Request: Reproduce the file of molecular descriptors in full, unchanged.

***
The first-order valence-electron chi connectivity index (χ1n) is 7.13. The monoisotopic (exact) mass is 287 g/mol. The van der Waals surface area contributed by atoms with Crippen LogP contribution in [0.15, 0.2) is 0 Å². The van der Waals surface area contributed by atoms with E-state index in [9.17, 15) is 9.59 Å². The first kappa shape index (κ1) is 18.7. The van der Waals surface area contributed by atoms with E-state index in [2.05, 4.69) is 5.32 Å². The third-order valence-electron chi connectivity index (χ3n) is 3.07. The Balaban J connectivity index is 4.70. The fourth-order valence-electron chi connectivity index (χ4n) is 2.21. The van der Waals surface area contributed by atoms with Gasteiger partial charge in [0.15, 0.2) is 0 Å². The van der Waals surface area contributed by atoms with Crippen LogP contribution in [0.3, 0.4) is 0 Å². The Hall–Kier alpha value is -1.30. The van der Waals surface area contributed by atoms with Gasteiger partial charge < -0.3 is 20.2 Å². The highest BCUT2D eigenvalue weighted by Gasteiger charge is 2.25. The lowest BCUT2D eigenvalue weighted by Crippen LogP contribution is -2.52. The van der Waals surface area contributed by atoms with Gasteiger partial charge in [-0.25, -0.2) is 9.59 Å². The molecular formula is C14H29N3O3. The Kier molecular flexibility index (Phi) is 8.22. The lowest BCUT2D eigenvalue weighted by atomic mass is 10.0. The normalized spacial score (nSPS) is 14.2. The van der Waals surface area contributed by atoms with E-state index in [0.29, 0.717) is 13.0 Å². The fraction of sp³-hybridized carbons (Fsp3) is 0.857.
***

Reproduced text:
The first-order valence-electron chi connectivity index (χ1n) is 7.13. The monoisotopic (exact) mass is 287 g/mol. The van der Waals surface area contributed by atoms with Crippen LogP contribution in [0.15, 0.2) is 0 Å². The van der Waals surface area contributed by atoms with E-state index in [9.17, 15) is 9.59 Å². The first kappa shape index (κ1) is 18.7. The van der Waals surface area contributed by atoms with E-state index in [2.05, 4.69) is 5.32 Å². The third-order valence-electron chi connectivity index (χ3n) is 3.07. The Balaban J connectivity index is 4.70. The fourth-order valence-electron chi connectivity index (χ4n) is 2.21. The van der Waals surface area contributed by atoms with Gasteiger partial charge in [0.15, 0.2) is 0 Å². The van der Waals surface area contributed by atoms with Crippen LogP contribution in [0.3, 0.4) is 0 Å². The Hall–Kier alpha value is -1.30. The van der Waals surface area contributed by atoms with Gasteiger partial charge < -0.3 is 20.2 Å². The highest BCUT2D eigenvalue weighted by Gasteiger charge is 2.25. The lowest BCUT2D eigenvalue weighted by Crippen LogP contribution is -2.52. The van der Waals surface area contributed by atoms with Gasteiger partial charge in [-0.25, -0.2) is 9.59 Å². The molecular formula is C14H29N3O3. The Kier molecular flexibility index (Phi) is 8.22. The lowest BCUT2D eigenvalue weighted by atomic mass is 10.0. The normalized spacial score (nSPS) is 14.2. The van der Waals surface area contributed by atoms with E-state index in [0.29, 0.717) is 13.0 Å². The fraction of sp³-hybridized carbons (Fsp3) is 0.857.